That's according to a Reuters Poll.
U.S. grain prices should stay unrelentingly high this year, according to a Reuters poll, the latest sign that the era of cheap food has come to an end.
U.S. corn, soybeans and wheat prices -- which surged by as much has 50 percent last year and hit their highest levels since mid-2008 -- will dip by at most 5 percent by the end of 2011, according to the poll of 16 analysts.
The expectations may also strengthen importers' resolve to build bigger inventories after a year in which stocks of corn and soybeans in the United States -- the world's top exporter -- dwindled to their lowest level in decades.The forecasts suggest no quick relief for nations bedeviled by record high food costs that have stoked civil unrest. It means any extreme weather event in a grains-producing part of the world could send prices soaring further.
Inventories are dwindling - energy prices associated with food production are on the rise and demand is growing in countries that have been hit with drought or other natural disasters.
A summer drought in Russia led to a suspension of grain exports, rains in Australia downgraded the quality of its wheat crop, and a lack of rain cut Argentine corn output. China bought near-record volumes of U.S. corn, and demand for corn-based ethanol surged.A series of shocks brought the grains market to the brink last year.
U.S. Farmers are having difficult times as well, and the price of their harvest will have to be kept high enough to encourage them to grow more corn and soybeans this spring.
The fact is that U.S. stockpiles of corn fell to the lowest in 15 years in the wake of strong demand from the ethanol industry and steady exports after the Russian drought.
Grain prices have been going up, and signs of food price inflation is already being seen at grocery stores. It can be argued that inflation is not merely from grain scarcity, but because the dollar is losing its buying power overall.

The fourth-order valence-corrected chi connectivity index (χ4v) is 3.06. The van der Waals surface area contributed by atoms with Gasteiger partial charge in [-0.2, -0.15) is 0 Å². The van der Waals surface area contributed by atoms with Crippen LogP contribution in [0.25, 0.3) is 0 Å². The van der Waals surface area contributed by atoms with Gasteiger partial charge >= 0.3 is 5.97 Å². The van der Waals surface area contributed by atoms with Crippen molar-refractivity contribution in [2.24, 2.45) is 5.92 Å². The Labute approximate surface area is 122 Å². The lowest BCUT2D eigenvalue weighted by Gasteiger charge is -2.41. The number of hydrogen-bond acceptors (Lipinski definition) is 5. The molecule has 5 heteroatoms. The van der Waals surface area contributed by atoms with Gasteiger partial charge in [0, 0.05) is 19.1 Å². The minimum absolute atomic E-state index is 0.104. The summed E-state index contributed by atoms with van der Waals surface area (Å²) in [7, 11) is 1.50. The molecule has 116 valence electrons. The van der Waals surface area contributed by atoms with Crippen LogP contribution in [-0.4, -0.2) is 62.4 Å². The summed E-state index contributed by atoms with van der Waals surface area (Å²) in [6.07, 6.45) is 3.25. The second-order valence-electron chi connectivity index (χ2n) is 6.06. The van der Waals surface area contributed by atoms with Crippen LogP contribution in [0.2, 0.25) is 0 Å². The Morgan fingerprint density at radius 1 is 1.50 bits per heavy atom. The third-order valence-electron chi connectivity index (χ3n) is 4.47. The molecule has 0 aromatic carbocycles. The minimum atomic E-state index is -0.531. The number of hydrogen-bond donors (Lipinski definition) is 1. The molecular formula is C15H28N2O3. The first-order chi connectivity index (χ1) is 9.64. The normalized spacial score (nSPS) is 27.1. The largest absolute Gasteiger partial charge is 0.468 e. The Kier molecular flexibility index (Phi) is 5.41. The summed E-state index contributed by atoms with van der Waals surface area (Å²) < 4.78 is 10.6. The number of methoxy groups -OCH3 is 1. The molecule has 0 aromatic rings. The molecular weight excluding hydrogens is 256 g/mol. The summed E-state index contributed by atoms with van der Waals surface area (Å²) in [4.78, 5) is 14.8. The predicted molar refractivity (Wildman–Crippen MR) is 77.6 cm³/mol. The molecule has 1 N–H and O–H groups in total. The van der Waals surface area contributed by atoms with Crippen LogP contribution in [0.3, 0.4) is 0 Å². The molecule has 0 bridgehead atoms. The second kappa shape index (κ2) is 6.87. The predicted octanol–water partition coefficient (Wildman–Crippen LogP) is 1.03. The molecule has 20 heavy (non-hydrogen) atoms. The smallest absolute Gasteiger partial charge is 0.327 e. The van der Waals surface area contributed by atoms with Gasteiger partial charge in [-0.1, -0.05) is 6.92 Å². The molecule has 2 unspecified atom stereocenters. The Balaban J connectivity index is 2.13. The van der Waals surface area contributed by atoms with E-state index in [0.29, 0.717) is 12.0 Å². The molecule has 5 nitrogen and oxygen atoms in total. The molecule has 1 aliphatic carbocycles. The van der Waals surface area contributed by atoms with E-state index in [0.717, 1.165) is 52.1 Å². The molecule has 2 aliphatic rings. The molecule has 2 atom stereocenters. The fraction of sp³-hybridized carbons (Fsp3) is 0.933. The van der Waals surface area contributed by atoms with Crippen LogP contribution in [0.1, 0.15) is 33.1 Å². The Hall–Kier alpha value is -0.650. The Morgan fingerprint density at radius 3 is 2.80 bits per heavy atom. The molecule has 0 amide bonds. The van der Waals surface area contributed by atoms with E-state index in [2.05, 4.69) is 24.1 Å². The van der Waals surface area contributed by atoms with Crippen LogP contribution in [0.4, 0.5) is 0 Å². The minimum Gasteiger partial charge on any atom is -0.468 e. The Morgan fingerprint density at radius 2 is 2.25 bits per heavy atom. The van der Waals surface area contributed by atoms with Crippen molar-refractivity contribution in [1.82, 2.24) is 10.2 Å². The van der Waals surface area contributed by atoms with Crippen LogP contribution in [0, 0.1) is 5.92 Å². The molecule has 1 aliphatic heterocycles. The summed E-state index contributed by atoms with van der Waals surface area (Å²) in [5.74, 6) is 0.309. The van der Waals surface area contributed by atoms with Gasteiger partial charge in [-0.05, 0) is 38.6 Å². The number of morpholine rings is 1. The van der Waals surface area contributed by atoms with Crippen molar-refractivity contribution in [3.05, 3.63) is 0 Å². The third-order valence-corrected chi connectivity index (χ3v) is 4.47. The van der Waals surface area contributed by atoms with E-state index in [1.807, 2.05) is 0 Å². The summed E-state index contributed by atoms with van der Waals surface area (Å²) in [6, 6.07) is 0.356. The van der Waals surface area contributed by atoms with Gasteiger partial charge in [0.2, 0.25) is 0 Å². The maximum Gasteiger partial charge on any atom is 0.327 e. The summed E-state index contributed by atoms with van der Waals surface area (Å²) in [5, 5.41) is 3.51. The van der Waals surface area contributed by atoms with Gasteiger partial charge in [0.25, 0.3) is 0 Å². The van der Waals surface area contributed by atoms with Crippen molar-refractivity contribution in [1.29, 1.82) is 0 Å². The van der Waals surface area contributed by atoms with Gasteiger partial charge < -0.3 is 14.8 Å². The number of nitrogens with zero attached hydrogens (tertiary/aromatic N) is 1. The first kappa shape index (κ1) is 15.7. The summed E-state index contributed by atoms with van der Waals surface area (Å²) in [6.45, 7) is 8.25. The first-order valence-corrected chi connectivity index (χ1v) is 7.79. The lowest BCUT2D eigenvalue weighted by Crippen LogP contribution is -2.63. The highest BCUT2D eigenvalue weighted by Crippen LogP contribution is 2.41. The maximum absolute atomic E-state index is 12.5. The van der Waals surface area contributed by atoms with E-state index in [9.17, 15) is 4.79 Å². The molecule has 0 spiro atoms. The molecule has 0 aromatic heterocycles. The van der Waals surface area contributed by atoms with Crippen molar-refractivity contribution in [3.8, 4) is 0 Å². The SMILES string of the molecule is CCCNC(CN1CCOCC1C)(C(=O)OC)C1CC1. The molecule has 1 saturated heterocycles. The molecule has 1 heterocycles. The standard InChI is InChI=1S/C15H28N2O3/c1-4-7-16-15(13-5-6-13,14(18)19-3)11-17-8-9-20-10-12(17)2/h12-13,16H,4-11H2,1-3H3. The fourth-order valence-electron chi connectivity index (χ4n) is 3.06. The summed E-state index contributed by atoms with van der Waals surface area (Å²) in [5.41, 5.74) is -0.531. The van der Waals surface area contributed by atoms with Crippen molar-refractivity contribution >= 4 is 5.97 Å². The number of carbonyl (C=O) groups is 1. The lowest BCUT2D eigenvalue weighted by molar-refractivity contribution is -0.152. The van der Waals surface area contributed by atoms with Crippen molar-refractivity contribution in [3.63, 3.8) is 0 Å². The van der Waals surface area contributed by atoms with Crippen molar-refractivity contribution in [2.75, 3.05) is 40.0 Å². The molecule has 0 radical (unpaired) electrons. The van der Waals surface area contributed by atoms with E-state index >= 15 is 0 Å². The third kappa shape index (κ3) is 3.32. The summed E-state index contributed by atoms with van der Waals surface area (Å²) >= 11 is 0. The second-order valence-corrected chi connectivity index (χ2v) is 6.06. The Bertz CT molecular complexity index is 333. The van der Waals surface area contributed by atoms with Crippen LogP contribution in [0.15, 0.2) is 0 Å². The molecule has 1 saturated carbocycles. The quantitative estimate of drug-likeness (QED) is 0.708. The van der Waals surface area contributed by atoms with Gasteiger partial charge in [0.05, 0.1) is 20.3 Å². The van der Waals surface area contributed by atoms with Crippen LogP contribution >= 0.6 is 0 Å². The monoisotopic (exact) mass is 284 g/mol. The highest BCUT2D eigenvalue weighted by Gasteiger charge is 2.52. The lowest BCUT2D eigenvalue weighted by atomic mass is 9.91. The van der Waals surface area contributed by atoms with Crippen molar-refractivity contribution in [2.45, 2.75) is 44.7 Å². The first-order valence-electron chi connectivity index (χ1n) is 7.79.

Lesser developed countries are struggling, and those with higher populations are the most commodity dependent. Countries like China and India are home to one-third of the world's population. They are trying to balance their money supply, cost of capital and demand for commodities, but they still have many mouths to feed.
"As food inflation becomes a bigger issue in the lesser-developed countries, the global pipeline for food commodities is expanding. The world wants to own a little more inventory," said grains analyst Terry Roggensack of The Hightower Report in Chicago.
For North African countries like Algeria, the rush to import grains, particularly in the past two weeks, has been fueled by concerns about how to reduce populist anger over rising food costs that has led to riots.
With the stepped-up demand from North Africa and the Middle East whittling away at global wheat stocks, there is no room for error with the winter wheat crop in the United States that was planted last fall and will be harvested in the summer. the same goes for the wheat crops in China -- the world's largest grower.
"We are not in a good situation going into February and March in China and in the U.S., so wheat is on the verge of a real scare," Roggensack said.
How does this all affect us here in the United States?
- Scarcity pushes prices up.
- "Zimbabwe Ben Bernanke" printing more money pushes prices up.
- Farmers needing more money to pay for their seeds and comply with a multitude of growing government regulations pushes prices up.
How many small to medium family farms have been sold, foreclosed on or just stopped producing?
That's a problem for this country too.
I'd say we have a looming food-flation crisis coming.
For now - buy local and support your local farms.
Grow some of your own produce and keep your larder stocked.
You may need to have your own surplus to draw from before too long.
(H/T Diane C.)